Adoption Requirements in Arkansas

What Do I Need to Adopt a Child in Arkansas?

What do I need to adopt a child in Arkansas? We hear this all the time from families who are hoping to expand through adoption. The truth is that the answer varies depending on what type of adoption you wish to pursue and the professional you choose to help you do it.

To help you learn about the different requirements to adopt a child in Arkansas, then, we’ve split this article into two sections: one that outlines the adoption qualifications for private domestic adoption and one that focuses on the foster care system.

Arkansas Adoption Requirements for Private Domestic Adoption

Each state has its own requirements for adopting a child, but as a national agency, American Adoptions has its own set of adoption qualifications that meet all state laws. These include but are not limited to:

  • “How old do you have to be to adopt in Arkansas?” The state itself doesn’t have an adoption age limit. However, American Adoptions prefers that prospective adoptive parents be between the ages of 22 and 50, although this may depend on the adoption program you choose to pursue, and exceptions may be made.

  • “Do you have to be married to adopt in Arkansas?” No, the state of Arkansas does not require that a person be married in order to adopt a child. However, to work with our agency, you must have been married for two or more years.

  • “Can a felon adopt a child in Arkansas?” The answer to this question depends on the nature of the felony. If it was a violent crime that involved abuse or neglect of a child, you will most likely not be able to adopt. This does not mean, however, that having a felony bars you from adopting completely. If the felony was non-violent, a social worker will determine your eligibility to adopt on a case-by-case basis. He or she will want to speak to you about the crime to understand what happened and why in addition to whether or not you learned from the experience.

  • Have you moved on from infertility? Many couples come to adoption after a painful struggle with infertility treatments. If this is the case for you, make sure you have grieved this loss completely. You’re not ready to pursue adoption if you’re still set on the idea of somehow having a child biologically.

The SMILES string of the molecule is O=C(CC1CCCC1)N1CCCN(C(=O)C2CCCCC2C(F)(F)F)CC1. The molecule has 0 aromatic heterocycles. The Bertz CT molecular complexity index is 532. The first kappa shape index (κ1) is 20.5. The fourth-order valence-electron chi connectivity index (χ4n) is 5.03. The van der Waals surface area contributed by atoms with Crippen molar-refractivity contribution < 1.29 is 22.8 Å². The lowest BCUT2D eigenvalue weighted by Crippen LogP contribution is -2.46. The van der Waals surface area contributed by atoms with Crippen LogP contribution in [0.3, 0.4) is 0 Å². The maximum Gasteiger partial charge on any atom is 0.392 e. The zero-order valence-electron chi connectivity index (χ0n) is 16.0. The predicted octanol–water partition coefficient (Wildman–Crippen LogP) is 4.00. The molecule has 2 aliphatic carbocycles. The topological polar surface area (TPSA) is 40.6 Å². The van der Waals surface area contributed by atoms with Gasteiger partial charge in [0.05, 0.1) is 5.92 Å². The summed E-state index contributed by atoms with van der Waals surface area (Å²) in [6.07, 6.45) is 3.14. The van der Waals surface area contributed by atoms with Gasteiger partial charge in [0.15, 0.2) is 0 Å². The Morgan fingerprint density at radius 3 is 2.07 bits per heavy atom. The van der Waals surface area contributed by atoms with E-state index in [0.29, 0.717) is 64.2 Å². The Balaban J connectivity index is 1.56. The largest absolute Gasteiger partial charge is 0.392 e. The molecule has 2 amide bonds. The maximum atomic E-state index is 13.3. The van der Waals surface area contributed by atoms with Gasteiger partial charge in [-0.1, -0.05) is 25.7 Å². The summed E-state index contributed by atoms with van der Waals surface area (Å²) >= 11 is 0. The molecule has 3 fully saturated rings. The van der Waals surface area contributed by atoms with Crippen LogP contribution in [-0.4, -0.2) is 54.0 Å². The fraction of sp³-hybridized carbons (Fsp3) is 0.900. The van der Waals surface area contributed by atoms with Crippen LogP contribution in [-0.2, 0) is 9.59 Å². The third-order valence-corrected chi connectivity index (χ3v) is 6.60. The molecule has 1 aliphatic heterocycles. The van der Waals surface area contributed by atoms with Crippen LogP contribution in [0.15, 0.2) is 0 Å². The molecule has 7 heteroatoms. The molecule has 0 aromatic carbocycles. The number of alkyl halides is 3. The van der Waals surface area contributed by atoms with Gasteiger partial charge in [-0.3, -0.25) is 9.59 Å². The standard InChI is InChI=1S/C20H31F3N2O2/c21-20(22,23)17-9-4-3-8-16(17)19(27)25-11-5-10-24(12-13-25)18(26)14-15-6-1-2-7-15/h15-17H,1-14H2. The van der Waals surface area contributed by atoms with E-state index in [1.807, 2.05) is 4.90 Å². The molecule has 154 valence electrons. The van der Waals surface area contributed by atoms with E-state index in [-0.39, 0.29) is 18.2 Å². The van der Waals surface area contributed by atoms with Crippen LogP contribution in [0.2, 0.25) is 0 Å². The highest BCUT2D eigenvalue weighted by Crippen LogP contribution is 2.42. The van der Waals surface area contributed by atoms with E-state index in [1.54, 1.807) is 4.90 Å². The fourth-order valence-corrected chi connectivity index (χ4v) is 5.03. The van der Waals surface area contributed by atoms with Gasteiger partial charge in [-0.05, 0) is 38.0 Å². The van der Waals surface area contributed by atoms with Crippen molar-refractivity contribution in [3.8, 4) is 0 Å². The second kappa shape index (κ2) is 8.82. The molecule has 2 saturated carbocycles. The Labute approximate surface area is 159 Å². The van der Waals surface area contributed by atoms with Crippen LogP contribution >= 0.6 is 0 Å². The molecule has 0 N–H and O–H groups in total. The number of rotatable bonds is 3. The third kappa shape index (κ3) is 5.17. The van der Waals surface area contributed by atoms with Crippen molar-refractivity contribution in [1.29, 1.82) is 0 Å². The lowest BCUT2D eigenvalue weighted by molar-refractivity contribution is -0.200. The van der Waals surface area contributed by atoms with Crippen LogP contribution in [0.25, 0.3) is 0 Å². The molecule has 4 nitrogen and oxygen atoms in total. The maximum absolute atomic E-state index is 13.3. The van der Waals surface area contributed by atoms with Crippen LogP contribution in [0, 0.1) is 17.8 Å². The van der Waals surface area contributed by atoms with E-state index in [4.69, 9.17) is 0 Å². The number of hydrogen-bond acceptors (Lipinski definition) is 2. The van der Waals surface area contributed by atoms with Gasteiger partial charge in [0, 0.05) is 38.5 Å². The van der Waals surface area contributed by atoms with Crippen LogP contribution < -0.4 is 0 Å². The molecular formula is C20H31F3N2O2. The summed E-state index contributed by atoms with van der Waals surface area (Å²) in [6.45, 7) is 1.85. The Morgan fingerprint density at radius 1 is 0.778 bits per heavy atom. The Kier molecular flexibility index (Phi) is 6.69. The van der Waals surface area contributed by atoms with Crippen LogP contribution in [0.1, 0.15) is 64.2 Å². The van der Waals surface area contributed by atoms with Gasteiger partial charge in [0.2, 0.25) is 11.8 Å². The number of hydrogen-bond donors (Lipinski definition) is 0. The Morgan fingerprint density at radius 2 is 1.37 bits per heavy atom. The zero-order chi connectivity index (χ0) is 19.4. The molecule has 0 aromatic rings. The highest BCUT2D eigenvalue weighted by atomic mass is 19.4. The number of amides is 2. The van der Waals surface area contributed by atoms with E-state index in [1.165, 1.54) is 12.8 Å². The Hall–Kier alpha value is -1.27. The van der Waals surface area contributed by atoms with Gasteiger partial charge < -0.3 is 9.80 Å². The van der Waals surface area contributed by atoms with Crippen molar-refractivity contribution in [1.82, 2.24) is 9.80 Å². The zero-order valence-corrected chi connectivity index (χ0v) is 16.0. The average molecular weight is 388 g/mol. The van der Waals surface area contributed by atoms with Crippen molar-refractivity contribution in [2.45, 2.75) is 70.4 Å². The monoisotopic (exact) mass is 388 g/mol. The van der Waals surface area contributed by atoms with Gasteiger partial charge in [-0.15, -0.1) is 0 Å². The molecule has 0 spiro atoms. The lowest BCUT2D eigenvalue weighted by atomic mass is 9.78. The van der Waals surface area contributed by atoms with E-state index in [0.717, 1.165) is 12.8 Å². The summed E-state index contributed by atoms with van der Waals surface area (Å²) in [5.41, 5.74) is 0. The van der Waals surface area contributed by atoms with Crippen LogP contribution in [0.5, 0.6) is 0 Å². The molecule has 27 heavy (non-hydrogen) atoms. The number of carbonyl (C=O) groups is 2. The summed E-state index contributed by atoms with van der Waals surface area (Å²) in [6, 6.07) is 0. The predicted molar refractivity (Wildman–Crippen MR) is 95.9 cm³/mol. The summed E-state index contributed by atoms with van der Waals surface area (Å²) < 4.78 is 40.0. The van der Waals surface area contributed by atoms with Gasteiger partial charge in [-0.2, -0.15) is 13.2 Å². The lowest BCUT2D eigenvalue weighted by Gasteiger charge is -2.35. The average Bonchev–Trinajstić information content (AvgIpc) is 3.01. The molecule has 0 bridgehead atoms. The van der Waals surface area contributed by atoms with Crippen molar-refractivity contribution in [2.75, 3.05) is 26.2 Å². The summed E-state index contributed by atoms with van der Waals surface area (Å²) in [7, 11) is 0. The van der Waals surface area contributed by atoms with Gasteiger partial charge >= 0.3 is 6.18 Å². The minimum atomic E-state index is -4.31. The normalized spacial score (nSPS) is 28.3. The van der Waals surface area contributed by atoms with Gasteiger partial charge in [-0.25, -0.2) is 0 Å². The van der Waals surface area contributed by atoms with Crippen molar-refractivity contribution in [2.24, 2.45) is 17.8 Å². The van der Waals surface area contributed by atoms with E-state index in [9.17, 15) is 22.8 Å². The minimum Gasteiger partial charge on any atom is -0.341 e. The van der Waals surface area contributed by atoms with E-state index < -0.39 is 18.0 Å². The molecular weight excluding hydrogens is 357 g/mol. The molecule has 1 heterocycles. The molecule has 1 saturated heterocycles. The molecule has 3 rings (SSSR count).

• Are both spouses fully committed to growing the family through adoption?

  • Are you ready to handle the highs and lows that come with adoption? The adoption process is an emotional rollercoaster; it’s not easy. You’ll need to trust your adoption professional to help you navigate it.

Of course, these are not the only requirements to adopt a child in Arkansas with American Adoptions. To speak with an adoption specialist who will be able to go over additional requirements for adoption with you, call 1-800-ADOPTION.

Arkansas Adoption Requirements for Adopting from Foster Care

If you’re more interested in becoming a foster parent or adopting from the foster care system, there are different Arkansas requirements for adoption. To get involved with the foster system, you must:

  • Be at least 21 years old

  • Have no more than a 45-year age difference between you and the child you wish to adopt

  • Not have a health condition or disability that would make it difficult to parent a child

  • Complete a physical exam

  • Have a healthy, safe home with at least 50 square feet of space per occupant in each bedroom

  • Keep any firearms locked away and stored separately from ammunition

  • Be able to provide children of opposite sexes with their own separate bedrooms if the kids are 4 years old or older

  • Not smoke in front of children or permit others to do so

  • Have sufficient resources to meet a child’s needs without relying solely on financial assistance from the government

  • Pass a background check

  • Complete CPR, Standard First Aid certification, and 30 hours of pre-service training

The emotional requirements for adopting a child from foster care are, of course, the same as if you were adopting a baby through private domestic adoption. If you aren’t completely finished grieving infertility, or if you have significant doubts, don’t rush the process.

If you’re more interested in adopting internationally, there are separate requirements to adopt a child from another country. You should check the U.S. Department of State’s website to learn about the area you’re interested in adopting from.

For more information about adoption, or to speak with a social worker about whether or not you’re truly ready to take that step, call 1-800-ADOPTION, or request free information here





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